Short Term Listings
BOOKS and CDs
LETTERS TO EDITOR
Writing for CurtainUp NYC Weather
|A CurtainUp Review
By Lizzie Loveridge
Schiller's play which propounds his political theories by retelling some sixteenth century history was met with a rapturous reception. The situation is this. Don Carlos, who is the heir to King Philip II of Spain, the king of inquisition and auto da fé (burning of heretics) fame, is betrothed to a French princess, Elisabeth of Valois. King Philip (John Woodvine) marries Elisabeth (Josette Simon) instead of his son, Don Carlos (Rupert Penry-Jones). Don Carlos still hankers after his former fiancée who is now his (step) mother.
Sixteenth century Spain under Hapsburg rule was a cruel, proud and tyrannical society led by a cruel, proud and tyrannical monarch. Schiller exposes the hypocrisy of the court -- the ruthless and vengeful soldier, the Duke of Alba (Ewen Cummins) who is sent to crush the protestant Netherlands, and the corrupt cleric, Domingo (Geoffrey Whitehead).
Ray Fearon plays the man who has the play's central dilemma, the honest and incorruptible Marquis of Posa. Claire Price is the Princess Eboli. After she has declared herself to Don Carlos and been spurned by him, she almost immediately realises her mistake and becomes vengeful.
So here we have many of the ingredients of a Jacobean revenge tragedy ies which the RSC stages so brilliantly, only this is not Jacobean but much later. Such is the posturing and pride of these royals and their court that some of the performances take on an air of melodrama. Certainly the King is hideously cruel, even towards his paragon of a wife and John Woodvine's performance is quite chilling. Neither Ray Fearon nor Rupert Penry-Jones fall into the melodrama trap. The madly in love Don Carlos is on the edge of insanity but his performance never spills over into pastiche or the ridiculous. In fact, I think we might be looking at a very promising future Hamlet. Ray Fearon, this season is a magnificent Othello in the Barbican main house, carries his very different part here confidently and astutely.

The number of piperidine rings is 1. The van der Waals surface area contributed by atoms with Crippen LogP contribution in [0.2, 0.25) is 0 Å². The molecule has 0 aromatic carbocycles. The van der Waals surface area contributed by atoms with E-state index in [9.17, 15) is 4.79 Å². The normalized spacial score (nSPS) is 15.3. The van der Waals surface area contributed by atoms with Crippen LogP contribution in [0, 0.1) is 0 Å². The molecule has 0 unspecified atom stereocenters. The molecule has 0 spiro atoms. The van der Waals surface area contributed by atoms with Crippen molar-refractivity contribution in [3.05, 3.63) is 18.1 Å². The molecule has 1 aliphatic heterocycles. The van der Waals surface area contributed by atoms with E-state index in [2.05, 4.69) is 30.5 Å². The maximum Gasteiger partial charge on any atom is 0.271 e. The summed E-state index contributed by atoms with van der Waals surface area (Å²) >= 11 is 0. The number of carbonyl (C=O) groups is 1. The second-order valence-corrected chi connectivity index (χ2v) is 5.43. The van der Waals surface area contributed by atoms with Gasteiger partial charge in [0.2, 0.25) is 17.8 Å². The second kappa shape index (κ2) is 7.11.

Peter J Davidson's red, black and grey set has words painted on the floor -- words such as nobility, nature and corruption which early arrivals try to string together into meaningful sentences. Huge doors with classical pediments are set in a perspex wall, scratched to create an opaque look behind wich we can see blood red walls and, through one door, a solitary tree outlined in monochrome. The classical guitar music is unmistakably Spanish.
Carlos enters in modern dress. He is dishevelled, with his cuffs flapping and his tie loosened from the undone collar. Talking about his love for his mother he is clearly aware of the impossibility of his situation ( "This road leads to sacrifice or the scaffold."). It is a situation here has all the hallmarks of a Greek tragedy --, "Hell to love my mother …….Hell not to be with her."
As he exposes the machinations of the court, Schiller discusses freedom versus tyranny and actions taken in the name of God. The Grand Inquisitor, the antithesis of Schiller's view, says, "Before the Faith, the Voice of Nature is as of nothing. "
As directed by Gale Edwards, this production makes one appreciate what a splendid opera this drama makes. It will be a great treat for Schiller enthusiasts. For this reviewer, what the programme calls Schiller's "intense theatricality" was at times too intense.